The Cambridge Dictionary defines the word “miracle” as: “an unusual and mysterious event that is thought to have been caused by God.” So what source would you consult if you wanted to find some examples of miracles from God?
The best place to start is the Bible, there are miracles in both the Old Testament and the New Testament. Here are just some examples: Abraham and Sarah conceiving a child in old age; Moses parting the Red Sea; the Lord raining manna down from Heaven; the Lord rescuing Jonah from the stomach of the whale; Daniel surviving in the Lion’s Den; Jesus turning water into wine; the immaculate conception of Jesus; Jesus feeding the multitudes; and Jesus walking on water. The Bible is full of impressive and wondrous happenings.
Sometimes miracles in the health world seem a.most as awesome as biblical miracles. Life-saving events like a heart transplant are phenomenal (and maybe more than a little daunting). A heart transplant summons a number of emotions within me. Getting a new heart is a truly wonderful prospect for those who have a heart that is so damaged that just living each day is a challenge. But on the other hand, how can we call it a miracle if someone had to die in order for a heart transplant to be available? I just cannot wrap my head around God taking someone’s life early in order to visit the miracle of a heart transplant on someone else.
Instead, I like to think of this as an example of amazing love for a fellow child of God. I believe that the donor’s faith and compassion for his or her fellow humans has caused the donor to give the ultimate gift of life. Those who have faith are confident that the donor will be rewarded in the afterlife. I also believe that the heart patient receives a phenomenal blessing, and will hopefully fill the rest of his or her life performing charitable, compassionate and generous actions in honor of the donor. These altruistic gifts and awesome blessings are filled with elements of love, hope and benevolence that provide symmetry and beauty in God’s world. So maybe not quite miracles but still events that bolster our faith.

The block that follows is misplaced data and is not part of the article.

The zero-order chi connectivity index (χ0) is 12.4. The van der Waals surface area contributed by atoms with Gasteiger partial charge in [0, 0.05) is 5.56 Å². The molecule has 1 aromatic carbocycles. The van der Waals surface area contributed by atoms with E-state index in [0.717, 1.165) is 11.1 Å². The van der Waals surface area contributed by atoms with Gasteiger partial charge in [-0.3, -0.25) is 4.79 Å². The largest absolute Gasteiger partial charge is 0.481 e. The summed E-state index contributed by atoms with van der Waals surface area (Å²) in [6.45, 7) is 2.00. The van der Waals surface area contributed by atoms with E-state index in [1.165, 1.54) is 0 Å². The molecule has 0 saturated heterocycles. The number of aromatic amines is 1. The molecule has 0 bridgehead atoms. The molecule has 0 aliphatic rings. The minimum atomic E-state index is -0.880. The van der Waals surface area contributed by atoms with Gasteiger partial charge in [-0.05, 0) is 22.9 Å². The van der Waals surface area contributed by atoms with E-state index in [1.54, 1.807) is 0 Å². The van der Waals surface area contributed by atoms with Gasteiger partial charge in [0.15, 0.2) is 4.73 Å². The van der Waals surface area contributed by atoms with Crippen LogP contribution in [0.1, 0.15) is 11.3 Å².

I recently realized that God has blessed me with a less spectacular but equally vital miracle as I manage heart failure. The miracle is compassionate, gifted doctors the Lord sent to treat me. Doctors who are talented in their field and who have empathy are truly a gift from God. So in gratitude for this miracle, I need to follow their advice so that I have the energy to continue to really observe and appreciate the life that I am living.
I think some people, especially those who are cynical about the existence of a God, would argue that an event or circumstance cannot be certified as a miracle unless it falls into the Cecil B. DeMille extravaganza category of biblical miracle. So unless there are burning bushes, or seas parting, or plagues of locust, well then the event just does not count. Please do not misunderstand me. I do accept as true the descriptions of miracles that I have seen recounted in the Bible. But those miracles were at a time when God was trying to get the attention of a wayward humankind. He eventually chose to bring his son into the world and visit upon his beloved creation the greatest miracle of all time – the promise of eternity. I’m not sure what miracle can come afterward that tops Christ’s death and resurrection.